But on the first day of the week, at early dawn, they came to the tomb, taking the spices that they had prepared.2They found the stone rolled away from the tomb,3but when they went in, they did not find the body.4While they were perplexed about this, suddenly two men in dazzling clothes stood beside them.5The women were terrified and bowed their faces to the ground, but the men said to them, “Why do you look for the living among the dead? He is not here, but has risen.6Remember how he told you, while he was still in Galilee,7that the Son of Man must be handed over to sinners, and be crucified, and on the third day rise again.”8Then they remembered his words,9and returning from the tomb, they told all this to the eleven and to all the rest.10Now it was Mary Magdalene, Joanna, Mary the mother of James, and the other women with them who told this to the apostles.11But these words seemed to them an idle tale, and they did not believe them.12But Peter got up and ran to the tomb; stooping and looking in, he saw the linen cloths by themselves; then he went home, amazed at what had happened.
We have sat in silence in these hours in between, grieving our grief, feeling our despair, and not knowing where to turn. But in the dawn of the morning, things look different. The stone is rolled away and the tomb is empty. He is not here. He is Risen! And suddenly, the dawn breaks into full light. What once was gone is here; what once was dead is alive; what once was hopeless has brought hope and light and life to all.
Last evening was our Easter Vigil. I guess we’re sort of wimps, so to speak. We start at 6:00, read through the Scriptures, remember our Baptism, and then share in the Eucharist and it’s Easter! But for Methodists, that’s pretty good. The point, after all, is not how long it takes. But, admittedly, we cut the waiting a little short. I went early and began to set up for it, moving the worship items piece by piece through the darkened sanctuary. I prepared the Eucharist and filled the pitcher with water for the Baptismal font. As I did, I prayed for all of those who would be baptized at St. Paul’s this year, prayed for their lives, for their faith, for their openness.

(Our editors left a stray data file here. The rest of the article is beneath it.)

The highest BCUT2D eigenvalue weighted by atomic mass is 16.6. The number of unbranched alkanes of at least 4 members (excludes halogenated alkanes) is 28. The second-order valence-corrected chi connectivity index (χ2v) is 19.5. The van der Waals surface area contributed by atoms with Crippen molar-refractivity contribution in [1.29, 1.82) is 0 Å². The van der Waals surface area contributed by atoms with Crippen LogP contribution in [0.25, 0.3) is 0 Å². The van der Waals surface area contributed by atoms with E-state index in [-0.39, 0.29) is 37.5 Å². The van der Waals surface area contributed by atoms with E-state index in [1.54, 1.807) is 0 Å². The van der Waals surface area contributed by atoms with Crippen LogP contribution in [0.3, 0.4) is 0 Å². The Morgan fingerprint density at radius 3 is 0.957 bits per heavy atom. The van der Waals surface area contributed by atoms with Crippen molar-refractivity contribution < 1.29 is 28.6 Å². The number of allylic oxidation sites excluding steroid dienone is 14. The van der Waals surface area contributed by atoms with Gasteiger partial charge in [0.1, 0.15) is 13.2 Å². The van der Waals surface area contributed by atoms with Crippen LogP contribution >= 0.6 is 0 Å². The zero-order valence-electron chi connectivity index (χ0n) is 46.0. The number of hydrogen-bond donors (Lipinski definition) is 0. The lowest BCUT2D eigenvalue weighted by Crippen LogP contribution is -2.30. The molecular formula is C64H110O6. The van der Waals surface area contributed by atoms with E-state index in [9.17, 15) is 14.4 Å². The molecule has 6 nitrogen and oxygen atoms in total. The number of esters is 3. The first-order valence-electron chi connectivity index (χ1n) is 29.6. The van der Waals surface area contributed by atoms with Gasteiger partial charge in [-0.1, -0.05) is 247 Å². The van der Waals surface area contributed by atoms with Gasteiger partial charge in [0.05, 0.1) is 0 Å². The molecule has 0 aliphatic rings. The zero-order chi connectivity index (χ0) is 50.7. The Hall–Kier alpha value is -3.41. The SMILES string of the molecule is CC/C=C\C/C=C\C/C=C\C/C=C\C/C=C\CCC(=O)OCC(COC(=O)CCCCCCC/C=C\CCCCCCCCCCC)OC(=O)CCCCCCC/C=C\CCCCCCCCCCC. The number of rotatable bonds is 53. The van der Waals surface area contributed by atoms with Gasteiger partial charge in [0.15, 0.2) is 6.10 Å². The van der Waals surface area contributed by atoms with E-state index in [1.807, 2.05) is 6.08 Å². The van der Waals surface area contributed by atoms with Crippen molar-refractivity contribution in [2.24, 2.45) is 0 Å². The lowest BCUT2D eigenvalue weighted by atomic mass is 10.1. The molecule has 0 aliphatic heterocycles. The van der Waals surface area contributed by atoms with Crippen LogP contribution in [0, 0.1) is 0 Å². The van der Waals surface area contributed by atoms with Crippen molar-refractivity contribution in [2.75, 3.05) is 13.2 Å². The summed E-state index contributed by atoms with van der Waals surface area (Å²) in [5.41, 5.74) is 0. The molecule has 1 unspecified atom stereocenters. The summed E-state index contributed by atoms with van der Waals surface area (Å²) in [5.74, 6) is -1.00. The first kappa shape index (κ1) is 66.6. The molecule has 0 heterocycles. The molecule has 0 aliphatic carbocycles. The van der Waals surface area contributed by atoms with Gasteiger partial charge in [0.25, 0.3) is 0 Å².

You know, I think that’s what it’s about, this openness. Think about it. The Christian faith begins with an open tomb, an empty cup, and a dry font. So the stone gets rolled away, the wine is poured into the cup, and the waters of life fill the bowl of our font. And yet, we spend so much of our lives trying to fill our minds and fill our hearts and fill our lives and fill our wallets. What would happen if THIS time, we opened them all up, exposing us to the world the way Jesus’ tomb was exposed that day? What would happen if we were sent into the world vulnerable, open to change, with nothing but our faith?
In the beginning when God created the heavens and the earth,2the earth was a formless void and darkness covered the face of the deep, while a wind from God swept over the face of the waters. 3Then God said, “Let there be light”; and there was light.4And God saw that the light was good; and God separated the light from the darkness.5God called the light Day, and the darkness he called Night. And there was evening and there was morning, the first day. (Genesis 1: 1-5)
You see, that’s where we are–back at the beginning. God has taken a darkness-covered formless void in the form of a cross and when we were grieving and silent, we did not notice that a wind from God swept over it. And God, “Let there be light.” Let the light fill the emptiness; let the light sweep through the void; let the light not push the darkness away but, rather, turn it to light. And THAT was only the first day.
Each of our days is a beginning. Each of our days begins with an openness that God fills. Come and see this thing that has happened. God has taken this instrument of death and recreated it into life. If God can do that, imagine what God could do in your life, if you were only open. So, be open and be amazed at what will happen.
Grace and Peace,